America’s TARP’s bill: More than just cash


In May, the Congressional Budget Office (CBO) projected the total financial cost of TARP to be $21 billion in the long run. While proponents of TARP may cheer this –the program will spend over $400 billion before it’s over – the long-term consequences of TARP cost far more.

First, from the report:

To fulfill its statutory requirement, CBO has prepared this report on the TARP’s transactions that had been completed, were outstanding, and were anticipated as of April 17, 2013. By CBO’s estimate, $428 billion of the initially authorized $700 billion will be disbursed through the TARP, including $419 billion that has already been disbursed and $9 billion in additional projected disbursements. The cost to the federal government of the TARP’s transactions (also referred to as the subsidy cost), including grants for mortgage programs that have not yet been made, will amount to $21 billion, CBO estimates (see table below).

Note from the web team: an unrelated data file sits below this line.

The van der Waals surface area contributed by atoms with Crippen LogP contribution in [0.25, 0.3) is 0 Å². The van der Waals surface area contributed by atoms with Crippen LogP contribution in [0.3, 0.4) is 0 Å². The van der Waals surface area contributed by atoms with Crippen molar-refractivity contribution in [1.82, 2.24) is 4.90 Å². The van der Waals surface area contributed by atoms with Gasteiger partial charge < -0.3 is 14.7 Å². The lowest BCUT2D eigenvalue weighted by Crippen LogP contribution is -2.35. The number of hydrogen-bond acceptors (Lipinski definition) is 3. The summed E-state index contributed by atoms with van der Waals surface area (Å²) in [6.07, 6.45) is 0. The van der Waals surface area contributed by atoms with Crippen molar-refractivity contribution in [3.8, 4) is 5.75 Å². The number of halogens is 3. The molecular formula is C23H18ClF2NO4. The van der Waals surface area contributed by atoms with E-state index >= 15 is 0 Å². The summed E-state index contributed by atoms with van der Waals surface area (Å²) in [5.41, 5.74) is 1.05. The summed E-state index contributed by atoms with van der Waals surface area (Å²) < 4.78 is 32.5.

So, yes, supporters of TARP, cheer all you like. Your bailout of the financial institutions that caused the 2008 crash (with the helping hand of Congress and bureaucrats) will only cost Main Street $9 billion. In addition to stock market losses, job losses, destroyed retirement savings, losses of homes, and many other costs.

However, the long-term impact of TARP is far worse than $9 billion. From Too Big To Jail to Dodd-Frank, the same organizations that worked so closely with Congress for their own benefit before the recession now have more power and influence than ever. Because of this, the next crash may be worse than what we saw five years ago. As Tea Party Patriots noted after the October 2012 CBO analysis of TARP:

This is indeed the problem with TARP. While politicians may cheer the “small” loss of $24 billion, the fact is that TARP has exacerbated the very same problems that caused the 2008 crash. To paraphrase former TARP Inspector General (and 2008 Obama donor) Neil Barofsky in his new book Bailout, Too Big To Fail is now essentially official policy of the federal government of the United States. And that is not a good thing for America.

As is typically the case in Washington, good news is outweighed by the bad news. TARP never should have happened in the first place, and now its backers have more reason to claim success – a success that will likely overshadow the real consequences of TARP.